Some tribes shutting down casinos to slow spread of coronavirus

As of noon on Tuesday, Quinault Beach Resort & Casino in Ocean Shores and the Shoalwater Bay Casino in Tokeland are still open and running, but that could change in the days to come as tribal officials are still making decisions on a day-to-day basis, according to staff members answering phones at those casinos

Meanwhile, other casinos around Western Washington are shutting down temporarily as a precautionary measure against the spread of coronavirus.

Little Creek Casino has suspended casino oerations, though its hotel and Salish Cliffs Golf Club remain open and take-out food options may be available at specific dining locations in the resort.

Quinault Beach temporarily shut down its buffet late last week.

And a concert there by The Spinners, set for April 3, has been canceled. Little Creek is issuing full refunds to anyone who made a purchase for tickets. At that point, it may take up to seven business days to confirm and post your refund through your banking institution. For questions please call 360-432-7300 or send an email to

The Lucky Eagle Casino & Hotel near Oakville has suspended all operations through the end of the month, effective Tuesday night.

A press release issued by the Lucky Eagle stated: “Although there have been no known cases of COVID-19 reported at Lucky Eagle Casino & Hotel, we are taking this pre-emptive measure given the nature of our business and the number of people that visit our property each day. This measure aligns with those taken by Washington State and as recommended by public health officials.

“Our team members will be paid two weeks of emergency leave during this time and it is our hope this decision will support broader efforts of social distancing for both our team members and our guests. Such measures will make the most difference if we all do our part.

At this time, we plan to re-open on Wednesday, April 1. We will continue to update our guests through the Lucky Eagle Casino & Hotel website and Facebook page.”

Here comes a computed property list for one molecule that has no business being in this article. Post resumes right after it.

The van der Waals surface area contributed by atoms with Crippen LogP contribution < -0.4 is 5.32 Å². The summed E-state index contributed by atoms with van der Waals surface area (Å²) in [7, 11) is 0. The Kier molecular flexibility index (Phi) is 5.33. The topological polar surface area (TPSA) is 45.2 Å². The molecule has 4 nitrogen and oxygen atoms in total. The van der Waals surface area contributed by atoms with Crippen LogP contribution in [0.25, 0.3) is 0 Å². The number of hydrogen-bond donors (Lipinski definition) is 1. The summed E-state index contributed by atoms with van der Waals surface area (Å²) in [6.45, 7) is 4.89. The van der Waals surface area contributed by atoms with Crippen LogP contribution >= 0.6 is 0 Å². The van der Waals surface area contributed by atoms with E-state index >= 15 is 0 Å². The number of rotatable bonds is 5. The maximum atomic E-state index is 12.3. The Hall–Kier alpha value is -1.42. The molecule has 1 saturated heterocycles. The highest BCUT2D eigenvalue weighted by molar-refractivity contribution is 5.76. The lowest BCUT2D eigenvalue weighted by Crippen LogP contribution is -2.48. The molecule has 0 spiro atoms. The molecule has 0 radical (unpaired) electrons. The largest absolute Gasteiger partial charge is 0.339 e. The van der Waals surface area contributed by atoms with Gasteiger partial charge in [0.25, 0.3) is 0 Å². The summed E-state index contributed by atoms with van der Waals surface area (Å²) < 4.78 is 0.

Elsewhere, the Suquamish, Puyallup, Tulalip, Muckleshoot, Lummi and Cowlitz tribes announced Monday they are shutting down their casino operations for two weeks. More casino closures around Western Washington are expected.

For any tribe, the decision is financially painful. The tribes’ casinos fund crucial tribal government programs, as well as charitable donations to their surrounding communities, from education, health and public safety to cultural programs, courts, elder care and more.

Tribes already have canceled large events at their casinos and implemented medical-grade cleaning at their casino properties, which at the most urban venues see thousands of customers daily and employ hundreds of people at every shift. Tribes around the state already had canceled large events at their casino properties, from concerts to poker tournaments.

The Puyallup Tribe also shut both of its Emerald Queen casino locations and will assess what to do after the two-week closure. “We are in this together,” said the Puyallup tribal council in a news release Monday afternoon.

Employees at the properties will continue to be paid and receive benefits as usual. The tribe is the 7th-largest employer in Pierce County, with more than 3,000 employees, government-wide.

The Seattle Times contributed to this story.